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or a hanging it's b there is a river that once flowed wilden unabated through the northern plains it's b as freddie an unrestricted as the people who made their homes along its rich flood plains they were my ancestors and in iraq they revered this river this misery that provided them with shelter food and the story of creation i am the oldest grandson of elizabeth grinnell lubbock challis a snake woman she is my connection to the head outside and mandate and the missouri river
my idea of harm was shaped by my grandmother elizabeth she was the creator and keeper of a safe haven for her children and grandchildren her idea of home was among the communities of the fort berthold indian reservation she used to tell me stories about her childhood and the towns of independence and noble words she's gone now brought back and buried on the high plains of north dakota my family has come back to honor her i have come back to look for her to learn the story of why she left him to find our home
it's been it's been a week he says because the county is bleak down
this bundle is that would that that clients only matriarchal sensible everyone that because of water it's like a kid's poem that you now are also in that plant so no nothing comes from the other side yes it's a matriarchal societies like everything these families filling huge clench all comes down through the other side for failing to fix for you with a lot of pastors and they came from and that we come from like basically the sky and in
it ha ha ha ha we'll be getting our origins is that it manages the creation stories and that is still the river is always there was kind of wire that your grandfather or your they also provided robots cells were full of big trees shelter they provide wood for for fires no place for animals or thirteen and then there are these fantastic gardens we have a field as we can at the garden center which it was all one for years all about holding really holding for potatoes are so large because my head that says it's because of her that knows the caregiving i'm the eldest of nine children
my mother had my children i'm the eldest now we lived in a place called independents my grandfather john are now lived on a ranch in that community called independence so was a small child my recollections are by and large i know having grown up in a ranch kind of environment there were a lot of horses cattle and it was an agrarian type of lifestyle in the high plains gary and not having lived in any other location there's something very mysterious and very beautiful about growing up in the high plains and the prairie kind of environment i think it was really an extraordinary kind of way because you became a part of nature and he really understood that you were a part of because it's a part of the world and that all living things you were an integral part of it
to the south and i would see the missouri river and i would see the missouri river because there was no conception of a river made at all estimate maybe return willows and cottonwoods and a lot of the government barry to use the shrubs and so we're seeing that it was a ballet my earliest recollections are the family pass of people where you knew certain people and everyone agrees that there was a small closely knit community i guess the best way that i can describe it is somewhat being in a mexico where you felt a sense of safety to the sense of security and a sense of belonging and also a very strong code for identification to and to the community because you heard that language spoken that's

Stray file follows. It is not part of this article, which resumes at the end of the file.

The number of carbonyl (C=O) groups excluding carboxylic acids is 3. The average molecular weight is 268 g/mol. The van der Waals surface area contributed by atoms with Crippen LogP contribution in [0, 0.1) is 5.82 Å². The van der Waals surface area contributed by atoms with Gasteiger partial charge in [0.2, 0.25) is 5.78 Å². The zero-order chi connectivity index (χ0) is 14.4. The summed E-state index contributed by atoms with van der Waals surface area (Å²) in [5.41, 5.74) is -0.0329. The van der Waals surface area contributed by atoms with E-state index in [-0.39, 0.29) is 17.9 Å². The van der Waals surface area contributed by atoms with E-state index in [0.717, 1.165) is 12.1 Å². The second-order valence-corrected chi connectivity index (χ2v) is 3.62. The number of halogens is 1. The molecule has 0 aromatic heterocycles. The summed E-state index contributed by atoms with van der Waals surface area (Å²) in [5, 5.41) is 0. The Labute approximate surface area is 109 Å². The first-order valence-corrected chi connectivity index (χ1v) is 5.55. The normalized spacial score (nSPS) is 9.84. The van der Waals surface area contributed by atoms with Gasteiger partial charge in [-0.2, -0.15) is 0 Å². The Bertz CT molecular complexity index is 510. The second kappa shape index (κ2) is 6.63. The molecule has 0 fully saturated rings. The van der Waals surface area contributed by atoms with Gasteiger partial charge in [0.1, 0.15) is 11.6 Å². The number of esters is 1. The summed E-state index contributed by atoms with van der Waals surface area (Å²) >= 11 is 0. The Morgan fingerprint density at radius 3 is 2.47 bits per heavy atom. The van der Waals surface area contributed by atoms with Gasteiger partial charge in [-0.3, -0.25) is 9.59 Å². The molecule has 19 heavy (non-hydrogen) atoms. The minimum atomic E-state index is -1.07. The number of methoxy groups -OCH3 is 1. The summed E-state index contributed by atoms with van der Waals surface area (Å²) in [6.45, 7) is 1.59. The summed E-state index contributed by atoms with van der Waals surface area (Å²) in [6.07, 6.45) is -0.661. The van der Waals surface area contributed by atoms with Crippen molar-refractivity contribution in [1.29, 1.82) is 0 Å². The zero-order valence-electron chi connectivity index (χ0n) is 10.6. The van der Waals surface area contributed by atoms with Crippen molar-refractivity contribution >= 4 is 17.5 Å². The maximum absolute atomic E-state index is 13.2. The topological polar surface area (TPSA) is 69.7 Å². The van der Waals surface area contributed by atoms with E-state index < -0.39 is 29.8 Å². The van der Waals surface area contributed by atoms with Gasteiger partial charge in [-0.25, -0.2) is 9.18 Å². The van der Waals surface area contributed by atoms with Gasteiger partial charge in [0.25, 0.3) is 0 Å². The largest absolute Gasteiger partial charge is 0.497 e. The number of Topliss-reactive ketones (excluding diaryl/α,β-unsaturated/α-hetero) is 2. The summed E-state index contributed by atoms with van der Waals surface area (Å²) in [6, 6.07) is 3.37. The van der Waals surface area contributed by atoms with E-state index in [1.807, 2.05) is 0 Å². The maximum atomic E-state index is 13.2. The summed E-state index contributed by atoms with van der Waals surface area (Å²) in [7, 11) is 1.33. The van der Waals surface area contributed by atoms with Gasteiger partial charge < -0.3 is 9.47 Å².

the language spoken so the semi earlier and then it remembers the story i'm it how much that matters told taught me and my dad when locals and let's cross the river right here at springtime but forty miles away get a member of the bubble is this is so i'm across the river movers ice chunks are flooding everything will probably make it and being young guys has come back from a world war are invincible yet to jump the horses in the river and the river does flowing in they end up on this violent and one of course is this way jones and somebody finds a horse down river sleuthing your buddy john and people are
other remakes looking for the new lines and they say on this island for about three or four days and then the nervous about this time get back across no they jump on horses they have into the river and they make a cross everybody's happy to see them remember he's hollering at them for being so stupid to try and customer i think that that's how people like that were they weren't afraid to cross the missouri river a full flood in april or may not rather than go forty miles around they were willing to try these things because they believe they could do things you know i think most people who are in my i'm i'm on stage my mom's day you know have that spirit that they could do anything they want because they could that's how confident they were in themselves human beings in this children of god and mainly just being pronounced